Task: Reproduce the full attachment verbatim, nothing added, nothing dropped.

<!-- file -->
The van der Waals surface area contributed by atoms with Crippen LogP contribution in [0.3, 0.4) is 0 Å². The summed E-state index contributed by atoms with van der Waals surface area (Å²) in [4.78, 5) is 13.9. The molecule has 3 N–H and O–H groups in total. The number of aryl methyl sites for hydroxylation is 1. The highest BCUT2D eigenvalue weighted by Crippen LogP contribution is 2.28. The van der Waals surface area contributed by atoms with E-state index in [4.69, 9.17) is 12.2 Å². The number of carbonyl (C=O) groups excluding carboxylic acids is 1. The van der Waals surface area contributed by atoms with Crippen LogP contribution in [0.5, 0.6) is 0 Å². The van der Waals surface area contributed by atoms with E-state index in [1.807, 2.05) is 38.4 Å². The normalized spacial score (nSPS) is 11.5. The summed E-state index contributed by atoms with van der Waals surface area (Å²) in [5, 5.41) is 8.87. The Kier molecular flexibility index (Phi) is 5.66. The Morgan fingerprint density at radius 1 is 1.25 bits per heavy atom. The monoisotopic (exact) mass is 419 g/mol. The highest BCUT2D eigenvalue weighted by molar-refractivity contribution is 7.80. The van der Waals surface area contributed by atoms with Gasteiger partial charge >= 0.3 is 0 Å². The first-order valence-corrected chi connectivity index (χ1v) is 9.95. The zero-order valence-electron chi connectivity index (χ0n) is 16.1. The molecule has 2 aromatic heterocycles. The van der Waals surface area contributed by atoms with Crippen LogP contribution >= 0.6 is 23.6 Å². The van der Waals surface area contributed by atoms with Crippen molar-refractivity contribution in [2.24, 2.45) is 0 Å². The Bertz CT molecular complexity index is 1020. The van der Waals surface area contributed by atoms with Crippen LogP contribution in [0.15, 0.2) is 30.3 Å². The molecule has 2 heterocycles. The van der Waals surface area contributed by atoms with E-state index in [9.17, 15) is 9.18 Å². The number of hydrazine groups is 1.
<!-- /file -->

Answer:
The van der Waals surface area contributed by atoms with Crippen LogP contribution in [0.3, 0.4) is 0 Å². The summed E-state index contributed by atoms with van der Waals surface area (Å²) in [4.78, 5) is 13.9. The molecule has 3 N–H and O–H groups in total. The number of aryl methyl sites for hydroxylation is 1. The highest BCUT2D eigenvalue weighted by Crippen LogP contribution is 2.28. The van der Waals surface area contributed by atoms with E-state index in [4.69, 9.17) is 12.2 Å². The number of carbonyl (C=O) groups excluding carboxylic acids is 1. The van der Waals surface area contributed by atoms with Crippen LogP contribution in [0.5, 0.6) is 0 Å². The van der Waals surface area contributed by atoms with E-state index in [1.807, 2.05) is 38.4 Å². The normalized spacial score (nSPS) is 11.5. The summed E-state index contributed by atoms with van der Waals surface area (Å²) in [5, 5.41) is 8.87. The Kier molecular flexibility index (Phi) is 5.66. The Morgan fingerprint density at radius 1 is 1.25 bits per heavy atom. The monoisotopic (exact) mass is 419 g/mol. The highest BCUT2D eigenvalue weighted by molar-refractivity contribution is 7.80. The van der Waals surface area contributed by atoms with Gasteiger partial charge >= 0.3 is 0 Å². The first-order valence-corrected chi connectivity index (χ1v) is 9.95. The zero-order valence-electron chi connectivity index (χ0n) is 16.1. The molecule has 2 aromatic heterocycles. The van der Waals surface area contributed by atoms with Crippen LogP contribution >= 0.6 is 23.6 Å². The van der Waals surface area contributed by atoms with Crippen molar-refractivity contribution in [2.24, 2.45) is 0 Å². The Bertz CT molecular complexity index is 1020. The van der Waals surface area contributed by atoms with Crippen LogP contribution in [0.15, 0.2) is 30.3 Å². The molecule has 2 heterocycles. The van der Waals surface area contributed by atoms with E-state index in [9.17, 15) is 9.18 Å². The number of hydrazine groups is 1.